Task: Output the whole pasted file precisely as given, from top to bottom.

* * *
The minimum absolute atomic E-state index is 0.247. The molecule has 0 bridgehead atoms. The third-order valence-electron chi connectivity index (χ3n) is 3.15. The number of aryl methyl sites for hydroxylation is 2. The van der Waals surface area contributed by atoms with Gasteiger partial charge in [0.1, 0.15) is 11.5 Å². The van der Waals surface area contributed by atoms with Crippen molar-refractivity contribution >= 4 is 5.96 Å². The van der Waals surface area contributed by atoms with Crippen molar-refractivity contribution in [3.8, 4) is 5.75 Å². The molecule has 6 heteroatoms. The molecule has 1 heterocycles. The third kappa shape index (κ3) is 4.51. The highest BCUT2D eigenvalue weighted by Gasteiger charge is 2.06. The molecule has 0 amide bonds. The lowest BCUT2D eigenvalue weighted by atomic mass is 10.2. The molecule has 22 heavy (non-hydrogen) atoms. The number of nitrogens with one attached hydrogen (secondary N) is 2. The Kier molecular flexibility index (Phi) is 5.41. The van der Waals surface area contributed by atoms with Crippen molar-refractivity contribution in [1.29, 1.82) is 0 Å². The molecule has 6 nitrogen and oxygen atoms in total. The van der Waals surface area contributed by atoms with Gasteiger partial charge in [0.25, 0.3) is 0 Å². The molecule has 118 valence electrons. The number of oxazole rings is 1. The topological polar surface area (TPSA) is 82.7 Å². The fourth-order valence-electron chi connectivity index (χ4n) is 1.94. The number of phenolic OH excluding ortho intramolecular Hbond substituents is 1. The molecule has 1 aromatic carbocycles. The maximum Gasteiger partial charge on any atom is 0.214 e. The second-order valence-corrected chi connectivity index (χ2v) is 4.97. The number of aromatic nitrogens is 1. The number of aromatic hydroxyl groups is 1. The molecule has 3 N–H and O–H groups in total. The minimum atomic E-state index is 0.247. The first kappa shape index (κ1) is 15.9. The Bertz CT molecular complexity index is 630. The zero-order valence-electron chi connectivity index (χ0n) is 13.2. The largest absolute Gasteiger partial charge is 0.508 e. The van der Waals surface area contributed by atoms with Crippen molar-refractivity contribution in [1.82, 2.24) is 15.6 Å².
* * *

The minimum absolute atomic E-state index is 0.247. The molecule has 0 bridgehead atoms. The third-order valence-electron chi connectivity index (χ3n) is 3.15. The number of aryl methyl sites for hydroxylation is 2. The van der Waals surface area contributed by atoms with Gasteiger partial charge in [0.1, 0.15) is 11.5 Å². The van der Waals surface area contributed by atoms with Crippen molar-refractivity contribution >= 4 is 5.96 Å². The van der Waals surface area contributed by atoms with Crippen molar-refractivity contribution in [3.8, 4) is 5.75 Å². The molecule has 6 heteroatoms. The molecule has 1 heterocycles. The third kappa shape index (κ3) is 4.51. The highest BCUT2D eigenvalue weighted by Gasteiger charge is 2.06. The molecule has 0 amide bonds. The lowest BCUT2D eigenvalue weighted by atomic mass is 10.2. The molecule has 22 heavy (non-hydrogen) atoms. The number of nitrogens with one attached hydrogen (secondary N) is 2. The Kier molecular flexibility index (Phi) is 5.41. The van der Waals surface area contributed by atoms with Crippen molar-refractivity contribution in [1.29, 1.82) is 0 Å². The molecule has 6 nitrogen and oxygen atoms in total. The van der Waals surface area contributed by atoms with Gasteiger partial charge in [0.25, 0.3) is 0 Å². The molecule has 118 valence electrons. The number of oxazole rings is 1. The topological polar surface area (TPSA) is 82.7 Å². The fourth-order valence-electron chi connectivity index (χ4n) is 1.94. The number of phenolic OH excluding ortho intramolecular Hbond substituents is 1. The molecule has 1 aromatic carbocycles. The maximum Gasteiger partial charge on any atom is 0.214 e. The second-order valence-corrected chi connectivity index (χ2v) is 4.97. The number of aromatic nitrogens is 1. The number of aromatic hydroxyl groups is 1. The molecule has 3 N–H and O–H groups in total. The minimum atomic E-state index is 0.247. The first kappa shape index (κ1) is 15.9. The Bertz CT molecular complexity index is 630. The zero-order valence-electron chi connectivity index (χ0n) is 13.2. The largest absolute Gasteiger partial charge is 0.508 e. The van der Waals surface area contributed by atoms with Crippen molar-refractivity contribution in [1.82, 2.24) is 15.6 Å².